Most of us do our best but really have not lived such Faustian lives. I am sad to say that your post about lighthouses has led to an article which does more to promote your slavish desire to write slightly cringworthy prose rather than anything which inspires, helps or evens makes us questions ourselves.

    Shame really, it got us all so excited on the forums.

    Unsuitable or offensive? Report this comment

    22:37
    7 December, 2012

    pitarin

  • These latter comments about cringeworthy prose and the like are, sadly, justified. Why did you use such pantomimic stock characters? Because it's easy?

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    Rating: 1 out of 5 stars
    23:52
    7 December, 2012

    StephenMarvin

  • I began reading and decided to gaze out of the window in preference.

    Unsuitable or offensive? Report this comment

    13:03
    8 December, 2012

    anon1804

  • This smacks of a stitch-up job. I'd bet my lighthouse that the two authors of the article were not even warned about the furore caused by Ed Dorrell's highly offensive threads on this subject on the TES Forums.

    Unsuitable or offensive? Report this comment

    14:06
    8 December, 2012

    DM

  • It must be Panto season! Which decade did you come across these teachers? Was it the fifties? Your descriptions bear no resemblence to any staffroom or school I have been in in my 23 years of teaching. It is a pity you didn't use your time to actually describe what is happening in real schools under the current leadership of Gove and Wilshaw instead of writing a fantasy piece.

    Unsuitable or offensive? Report this comment

    Rating: 1 out of 5 stars
    14:17
    8 December, 2012

    blazer

  • "the grey lesson plans written on a napkin"

    Yeah - like the people you describe would write lesson plans?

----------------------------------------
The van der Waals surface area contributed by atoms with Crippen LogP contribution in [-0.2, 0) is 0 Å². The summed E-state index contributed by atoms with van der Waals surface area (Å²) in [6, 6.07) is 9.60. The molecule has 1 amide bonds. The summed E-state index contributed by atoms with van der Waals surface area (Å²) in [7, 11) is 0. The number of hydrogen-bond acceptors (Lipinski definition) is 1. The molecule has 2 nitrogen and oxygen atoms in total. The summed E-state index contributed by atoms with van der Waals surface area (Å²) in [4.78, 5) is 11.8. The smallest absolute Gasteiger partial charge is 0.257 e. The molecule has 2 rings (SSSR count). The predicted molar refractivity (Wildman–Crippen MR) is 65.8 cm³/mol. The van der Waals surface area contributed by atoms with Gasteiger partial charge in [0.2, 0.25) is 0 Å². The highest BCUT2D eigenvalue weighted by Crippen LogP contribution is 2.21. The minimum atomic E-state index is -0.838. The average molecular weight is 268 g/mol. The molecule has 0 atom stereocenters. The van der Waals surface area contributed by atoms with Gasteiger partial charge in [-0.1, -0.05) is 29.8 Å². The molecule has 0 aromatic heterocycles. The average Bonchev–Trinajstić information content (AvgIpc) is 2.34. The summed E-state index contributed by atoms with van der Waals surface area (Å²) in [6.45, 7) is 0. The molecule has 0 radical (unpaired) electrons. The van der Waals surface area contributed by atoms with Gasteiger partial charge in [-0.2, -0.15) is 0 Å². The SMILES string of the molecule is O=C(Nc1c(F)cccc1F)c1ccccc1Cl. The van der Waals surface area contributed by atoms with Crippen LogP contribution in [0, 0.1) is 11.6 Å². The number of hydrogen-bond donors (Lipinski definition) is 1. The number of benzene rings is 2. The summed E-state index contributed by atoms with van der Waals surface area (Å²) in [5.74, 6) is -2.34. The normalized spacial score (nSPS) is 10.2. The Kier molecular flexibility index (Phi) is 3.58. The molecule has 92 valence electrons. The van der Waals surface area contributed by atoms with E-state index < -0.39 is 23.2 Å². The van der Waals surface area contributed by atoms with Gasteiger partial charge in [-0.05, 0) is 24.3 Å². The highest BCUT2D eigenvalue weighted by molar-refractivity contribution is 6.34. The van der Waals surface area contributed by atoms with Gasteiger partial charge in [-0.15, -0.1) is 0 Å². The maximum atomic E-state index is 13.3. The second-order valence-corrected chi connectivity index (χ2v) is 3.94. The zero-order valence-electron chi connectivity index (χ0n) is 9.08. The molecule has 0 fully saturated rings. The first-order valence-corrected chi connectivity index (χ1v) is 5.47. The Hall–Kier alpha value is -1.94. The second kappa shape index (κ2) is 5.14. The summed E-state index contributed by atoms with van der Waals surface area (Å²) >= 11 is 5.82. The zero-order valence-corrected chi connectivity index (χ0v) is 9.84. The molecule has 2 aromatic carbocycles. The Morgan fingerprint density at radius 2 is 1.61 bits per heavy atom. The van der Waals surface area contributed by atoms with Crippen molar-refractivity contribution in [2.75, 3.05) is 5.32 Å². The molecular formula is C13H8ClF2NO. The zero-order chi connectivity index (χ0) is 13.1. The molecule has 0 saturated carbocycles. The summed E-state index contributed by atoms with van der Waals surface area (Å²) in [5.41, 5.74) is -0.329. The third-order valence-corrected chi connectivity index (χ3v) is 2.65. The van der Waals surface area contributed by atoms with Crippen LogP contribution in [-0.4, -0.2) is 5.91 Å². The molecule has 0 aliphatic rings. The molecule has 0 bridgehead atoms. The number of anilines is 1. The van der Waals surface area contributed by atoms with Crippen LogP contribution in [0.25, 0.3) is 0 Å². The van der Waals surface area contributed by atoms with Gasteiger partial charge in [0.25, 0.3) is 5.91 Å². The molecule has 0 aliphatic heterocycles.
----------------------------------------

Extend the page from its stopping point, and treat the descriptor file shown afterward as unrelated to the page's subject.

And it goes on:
Over-written.

    Unsuitable or offensive? Report this comment

    14:29
    8 December, 2012

    Andy_91

  • Stopped takiing the hard copy TES after the last bout of "lighthouse" teacher-bashing a fortnight ago. The forums were full of angry teachers and the TES mods pulled comments and threads.
    Lighthouse journalism, you might say.
    Well, sauce for the gander: I've deleted my contributions to TES resources. Sorry, guys, but there's none so daft as them as won't be told.
    On-line or off-line, TES is no longer fit for purpose: good-bye.

    Unsuitable or offensive? Report this comment

    Rating: 1 out of 5 stars
    20:04
    8 December, 2012

    delnon

  • "I was the lighthouse teacher. Luckily, I recognised my own warning light."
    And became a lighthouse journalist.

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    Rating: 1 out of 5 stars
    21:32
    8 December, 2012

    delnon

  • I loved it. I'm two years into my career, although I am middle aged, and I love to think that someone who I admire also struggled and also took time to get to a place where they consider themselves a good teacher. I have a way to go.
    I love reading your opinions Tom and, although I find you a little forgiving of the evil Tories, I always enjoy what you write and it always gives me food for thought. Keep going!

    Unsuitable or offensive? Report this comment

    Rating: 5 out of 5 stars
    21:42
    8 December, 2012